Metal wind chimes are the most popular because of their durability and high tuning accuracy. Only metal wind chimes can be tuned to specific tones and notes.

  • Metal wind chimes come in a variety of melodies, and can even be tuned to well-known songs and themes. Metal wind chimes are also waterproof and rust resistant. You don’t have to worry about them chipping or losing their beauty, so they’ll last a long time.

Bamboo wind chimes are not as durable as metal wind chimes. The tones of bamboo wind chimes are hollow, deep and resonant. Although they cannot be tuned, these wind chimes can emulate relaxing sounds like rain or exotic drums.

  • Choose bamboo wind chimes for a natural and environmentally friendly way to relieve stress, with tones that will soothe the soul.
  • Since bamboo is a natural material and lightweight, some splitting can occur that may alter the sound quality over time.

Ceramic, Glass, and Seashell wind chimes are typically chosen for their decorative style and color rather than for their sound which can produce a gentle tinkling to noisy clanging.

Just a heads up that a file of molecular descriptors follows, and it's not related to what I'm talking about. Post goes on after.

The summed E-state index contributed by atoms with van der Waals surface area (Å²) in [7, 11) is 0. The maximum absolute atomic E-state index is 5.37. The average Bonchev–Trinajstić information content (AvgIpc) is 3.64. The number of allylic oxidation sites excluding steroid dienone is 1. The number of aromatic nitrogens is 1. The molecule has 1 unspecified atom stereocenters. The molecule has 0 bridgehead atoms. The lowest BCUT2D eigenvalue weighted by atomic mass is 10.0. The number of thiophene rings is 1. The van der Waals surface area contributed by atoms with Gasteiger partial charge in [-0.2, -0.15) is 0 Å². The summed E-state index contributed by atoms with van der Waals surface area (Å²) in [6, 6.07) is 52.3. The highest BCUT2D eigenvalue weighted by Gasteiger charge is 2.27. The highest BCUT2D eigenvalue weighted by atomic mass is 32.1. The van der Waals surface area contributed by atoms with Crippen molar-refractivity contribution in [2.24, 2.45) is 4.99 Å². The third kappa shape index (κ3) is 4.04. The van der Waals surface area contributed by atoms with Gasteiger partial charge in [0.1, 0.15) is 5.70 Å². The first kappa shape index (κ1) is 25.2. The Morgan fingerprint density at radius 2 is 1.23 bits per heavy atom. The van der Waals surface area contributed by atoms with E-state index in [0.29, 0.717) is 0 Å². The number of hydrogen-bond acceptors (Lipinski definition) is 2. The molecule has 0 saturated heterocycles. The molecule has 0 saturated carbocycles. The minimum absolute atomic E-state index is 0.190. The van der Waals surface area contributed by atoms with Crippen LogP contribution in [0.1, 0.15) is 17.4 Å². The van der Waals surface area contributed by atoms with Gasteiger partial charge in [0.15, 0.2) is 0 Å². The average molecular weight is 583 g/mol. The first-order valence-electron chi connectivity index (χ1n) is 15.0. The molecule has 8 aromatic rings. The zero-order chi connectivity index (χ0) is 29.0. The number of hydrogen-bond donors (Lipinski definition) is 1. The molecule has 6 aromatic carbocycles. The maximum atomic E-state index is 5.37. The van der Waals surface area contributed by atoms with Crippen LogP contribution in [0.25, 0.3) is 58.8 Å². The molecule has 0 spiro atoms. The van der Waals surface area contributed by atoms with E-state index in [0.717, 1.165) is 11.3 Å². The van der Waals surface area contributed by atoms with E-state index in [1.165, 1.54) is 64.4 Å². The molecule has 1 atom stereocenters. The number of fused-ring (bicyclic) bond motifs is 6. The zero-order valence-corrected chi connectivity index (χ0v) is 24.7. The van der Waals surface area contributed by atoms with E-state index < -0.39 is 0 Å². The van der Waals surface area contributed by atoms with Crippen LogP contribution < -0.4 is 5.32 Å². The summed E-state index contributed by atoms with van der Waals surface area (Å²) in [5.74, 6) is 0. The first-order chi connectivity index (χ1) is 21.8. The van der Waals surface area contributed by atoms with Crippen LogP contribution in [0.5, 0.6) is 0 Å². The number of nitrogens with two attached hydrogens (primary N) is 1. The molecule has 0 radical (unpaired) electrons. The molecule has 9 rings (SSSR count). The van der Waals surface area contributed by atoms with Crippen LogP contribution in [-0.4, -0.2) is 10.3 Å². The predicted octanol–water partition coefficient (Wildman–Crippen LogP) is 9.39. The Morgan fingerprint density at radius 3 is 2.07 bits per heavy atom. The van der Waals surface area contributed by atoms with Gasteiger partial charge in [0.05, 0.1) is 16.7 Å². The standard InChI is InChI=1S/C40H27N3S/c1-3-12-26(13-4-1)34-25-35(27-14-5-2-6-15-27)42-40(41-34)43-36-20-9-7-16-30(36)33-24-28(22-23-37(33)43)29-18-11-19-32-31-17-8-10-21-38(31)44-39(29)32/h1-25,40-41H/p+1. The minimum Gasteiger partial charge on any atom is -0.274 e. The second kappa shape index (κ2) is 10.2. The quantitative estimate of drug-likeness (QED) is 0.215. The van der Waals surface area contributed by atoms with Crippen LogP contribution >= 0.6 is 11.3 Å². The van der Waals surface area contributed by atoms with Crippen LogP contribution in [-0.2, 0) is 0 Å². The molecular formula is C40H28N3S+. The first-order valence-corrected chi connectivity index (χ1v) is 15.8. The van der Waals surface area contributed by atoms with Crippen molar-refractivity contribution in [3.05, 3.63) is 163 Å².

Where to Hang Wind Chimes

I found that the placement of wind chimes matters. Most well-made wind chimes, are tuned to begin “chiming” at 6 to 10 mph wind speed. If you place them in a spot that gets too windy, the sound of the wind chimes may not be appealing.

  • Hang your chime where the wind can reach it from as many directions as possible. An open corner is ideal when hanging the chime from a building. Experiment with hanging your chime at different heights.
  • I chose to hang my wind chimes as a group in the open corner by my kitchen door to create more visual impact, just as I do inside my house with decorative accessories. I also placed them here so I can hear them inside the house when the doors and windows are open.
  • Avoid hanging your chime within two feet of a wall or too close to plants, furniture and anything that might obstruct or divert the breeze. If you have a screened-in porch, you may find that even the screens will impede the breeze enough to prevent your chime from ringing.
  • Try hanging your chime in different locations during different times of the year. The prevailing winds change seasonally. If you own a collection of wind chimes, you can create an environment of sound all your own.